« Thread started on: Dec 6th, 2003, 10:35am »
I am reluctant to provide feedback as my experience has suggested that all information given to the adult "Desi" community is used against its youth. However, your piece has come at a sad time for me as another "Desi" daughter in my classroom is in my opinion being abused by the parents you describe. She is not the first and I know she will not be the last to tell a teacher what she can not tell parents because trust has become impossible in an atmosphere of conflict and control. This daughter has already attempted suicide once when faced with existing or simply being an object that does what it is commanded to do - in essence a slave. I am not at all happy at the number of accounts of extreme reactions to normal healthy development of a sense of self. Too often your "Desi" culture so narrowly defines the female role, and at times the male role too, that girls come to the classroom with no self esteem and little desire to see their future. They often describe their life in bleak and hopeless language of despair and fear. Sons often tell different stories that make it clear their freedoms allow them to have an independent sense of self. Their choices are not attacked and they are given trust far more often. I unfortunately know this from close contact with many "Desi" family elements.
You may not be aware that the open attack on "Desi" daughters leaves them with such low self esteem they actively look for means of escape. The very things you claim you fear are often used as such means. Although most "Desi" girls do not see substance abuse as an escape, they do see healthy relationships with boys as positive and worth examining for escape possibilities. Their sense of worth is built up by the attention of the boy and they then learn to set the value of that attention based on its motives and context. "Desi" girls are not stupid when it comes to boys - they know about these things because they allow themselves to experience these relationships despite parental threats. It is one of the few areas of life wisdom they have good command of because they experience things. Experience, trust, and compassionate support are the keys to a healthy relationships, and often the "Desi" youth find those elements anywhere but in the home.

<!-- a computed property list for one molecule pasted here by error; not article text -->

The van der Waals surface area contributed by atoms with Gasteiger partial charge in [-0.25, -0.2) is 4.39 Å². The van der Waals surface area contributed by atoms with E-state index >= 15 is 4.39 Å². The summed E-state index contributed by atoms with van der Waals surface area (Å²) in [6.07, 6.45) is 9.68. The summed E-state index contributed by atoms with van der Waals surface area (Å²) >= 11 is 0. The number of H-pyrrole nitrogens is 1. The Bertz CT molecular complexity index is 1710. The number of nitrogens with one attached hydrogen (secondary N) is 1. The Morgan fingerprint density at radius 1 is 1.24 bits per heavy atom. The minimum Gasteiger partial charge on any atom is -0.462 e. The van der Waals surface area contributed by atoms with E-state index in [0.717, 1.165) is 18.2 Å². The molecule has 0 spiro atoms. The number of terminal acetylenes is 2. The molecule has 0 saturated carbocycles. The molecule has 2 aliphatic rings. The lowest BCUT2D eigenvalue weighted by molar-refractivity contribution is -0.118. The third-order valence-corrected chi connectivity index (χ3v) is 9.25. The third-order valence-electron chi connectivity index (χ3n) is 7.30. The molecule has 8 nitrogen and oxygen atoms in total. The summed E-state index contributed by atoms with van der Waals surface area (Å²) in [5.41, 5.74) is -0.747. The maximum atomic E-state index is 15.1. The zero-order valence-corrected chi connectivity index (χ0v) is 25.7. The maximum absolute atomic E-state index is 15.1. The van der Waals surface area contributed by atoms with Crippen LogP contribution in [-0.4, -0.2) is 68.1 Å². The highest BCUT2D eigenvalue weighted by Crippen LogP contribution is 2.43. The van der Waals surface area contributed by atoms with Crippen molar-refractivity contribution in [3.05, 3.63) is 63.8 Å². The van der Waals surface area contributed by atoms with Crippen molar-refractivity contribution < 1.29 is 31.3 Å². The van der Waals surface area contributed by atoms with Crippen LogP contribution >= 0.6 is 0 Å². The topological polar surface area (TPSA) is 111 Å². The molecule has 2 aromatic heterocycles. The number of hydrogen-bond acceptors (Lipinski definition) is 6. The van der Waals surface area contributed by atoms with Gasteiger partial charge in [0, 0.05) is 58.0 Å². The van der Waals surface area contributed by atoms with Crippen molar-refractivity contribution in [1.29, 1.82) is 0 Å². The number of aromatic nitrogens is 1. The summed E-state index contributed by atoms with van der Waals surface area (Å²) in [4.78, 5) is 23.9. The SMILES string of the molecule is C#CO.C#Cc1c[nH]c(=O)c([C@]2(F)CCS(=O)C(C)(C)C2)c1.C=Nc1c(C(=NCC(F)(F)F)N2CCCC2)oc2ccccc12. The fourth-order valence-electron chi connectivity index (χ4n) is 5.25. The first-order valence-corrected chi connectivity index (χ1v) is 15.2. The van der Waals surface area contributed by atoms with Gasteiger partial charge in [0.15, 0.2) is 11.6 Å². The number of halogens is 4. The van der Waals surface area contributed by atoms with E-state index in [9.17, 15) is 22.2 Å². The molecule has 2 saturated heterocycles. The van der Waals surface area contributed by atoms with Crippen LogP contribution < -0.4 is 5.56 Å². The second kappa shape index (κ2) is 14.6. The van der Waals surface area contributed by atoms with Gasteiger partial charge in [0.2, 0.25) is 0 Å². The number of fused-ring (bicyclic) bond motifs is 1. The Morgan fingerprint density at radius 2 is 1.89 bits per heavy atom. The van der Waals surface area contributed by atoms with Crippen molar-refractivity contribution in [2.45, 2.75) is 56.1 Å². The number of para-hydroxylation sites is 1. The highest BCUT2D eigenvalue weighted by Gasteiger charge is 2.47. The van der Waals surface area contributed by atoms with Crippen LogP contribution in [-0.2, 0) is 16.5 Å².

I am almost ready to give up these days with yet another loss of a "Desi" student to an parental (and strange enough - most often the mother more than the father) extreme reaction to the possibility of their daughter experiencing life beyond their control rather than trusting their daughter is intelligent, has a sense of her soul and wisdom that will help guide her, and then allowing life to flow - trusting nature and healthy nurture will be able to respond with wisdom to the situations that come up.
I am Canadian, but your choice to describe Americanized life as "anything goes" suggests to me that you too may not be aware of the western wisdom of allowing our children to experience life and develop with guidance. From my point of view on this day, I must say I feel your "Desification" objective aims at perpetual childhood for daughters making them weak and always subject to the male dominance that is the result of males being allowed to become adults. Let your daughters live and grow. You are right - they are very intelligent and have more wisdom then you know. Trust them and the path they choose. Guide, do not control. Being there for your children is more important than attempting to be your children - as if you could be their mind and heart and think and feel everything for them. I often can not figure out how "Desi" parents can accept saying such hurtful and destructive things to their children who despite this behaviour still view the parents as their primary relationship for basic psychological reasons. I have known "Desi" parents to send their child from school to India because a boyfriend had emerged - had the daughter tell me how it broke her to be forced to a dance school for two years before being allowed to return - and to hear that she now looked for any opportunity to escape. My prayers are with her. I sadly find myself in a growing position of conflict with what seems to me abusive parenting.